Larger tanks made of wood, concrete, ferro-cement, fiberglass, steel, or steel with a liner can be used to hold greater volumes of water. Whatever type of storage tank is selected, well-designed systems include an overflow pipe that is directed away from the base of the tank to prevent excess water from washing out the tank's foundation.

The simplest systems place barrels or tanks directly under a downspout. Another option is to route multiple downspouts to a small catchment basin and pump the water to a tank or tanks located away from the house. On properties with varied topography, tanks may be placed on high ground, enabling gravity flow back to the point of use. Every 2.3 feet (0.7 m) of elevation or head produces 1 pound (0.45 kg) of pressure. This means that a head of 23 feet (7 m) will produce a gravity flow of 10 pounds (4.5 kg) of pressure— enough for faucets, but not enough to push the water through most filters. Most rainwater harvesting systems will need a pump and a pressure tank, since the vertical distance between the tank and the point of use usually is not great enough to provide adequate pressure for normal household use.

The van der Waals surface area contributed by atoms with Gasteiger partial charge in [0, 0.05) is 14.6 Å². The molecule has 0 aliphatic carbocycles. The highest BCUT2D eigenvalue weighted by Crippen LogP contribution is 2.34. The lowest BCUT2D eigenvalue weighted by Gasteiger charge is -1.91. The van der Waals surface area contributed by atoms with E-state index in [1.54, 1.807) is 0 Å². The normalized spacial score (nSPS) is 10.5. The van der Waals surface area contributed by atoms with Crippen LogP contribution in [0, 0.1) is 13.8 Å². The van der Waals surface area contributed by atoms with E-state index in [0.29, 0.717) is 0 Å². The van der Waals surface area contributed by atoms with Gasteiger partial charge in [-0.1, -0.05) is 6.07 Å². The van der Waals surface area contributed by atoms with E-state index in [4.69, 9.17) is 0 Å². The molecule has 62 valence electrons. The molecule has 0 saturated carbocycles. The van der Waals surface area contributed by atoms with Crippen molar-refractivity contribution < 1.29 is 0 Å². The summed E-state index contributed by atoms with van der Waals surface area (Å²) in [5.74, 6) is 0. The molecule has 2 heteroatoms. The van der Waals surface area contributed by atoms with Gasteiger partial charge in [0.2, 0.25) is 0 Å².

Filter First

The more organic matter you can prevent from entering the storage tank, the better your water quality will be. Even if you just want to use the water for irrigation, having a filtration system to remove large leaves and other debris helps prevent pipes and fittings from clogging.

Gutter screens, downspout traps, or strainers in the top of the tank can all be used to filter out coarse debris. Screens on the gutter are the first line of defense, and are simple

In this multiresidence, potable water system, rainwater first passes from the pump to a pressure tank, and then is routed through a sediment filter, two carbon block filters, and a UV-light purifier before being distributed.

In this multiresidence, potable water system, rainwater first passes from the pump to a pressure tank, and then is routed through a sediment filter, two carbon block filters, and a UV-light purifier before being distributed.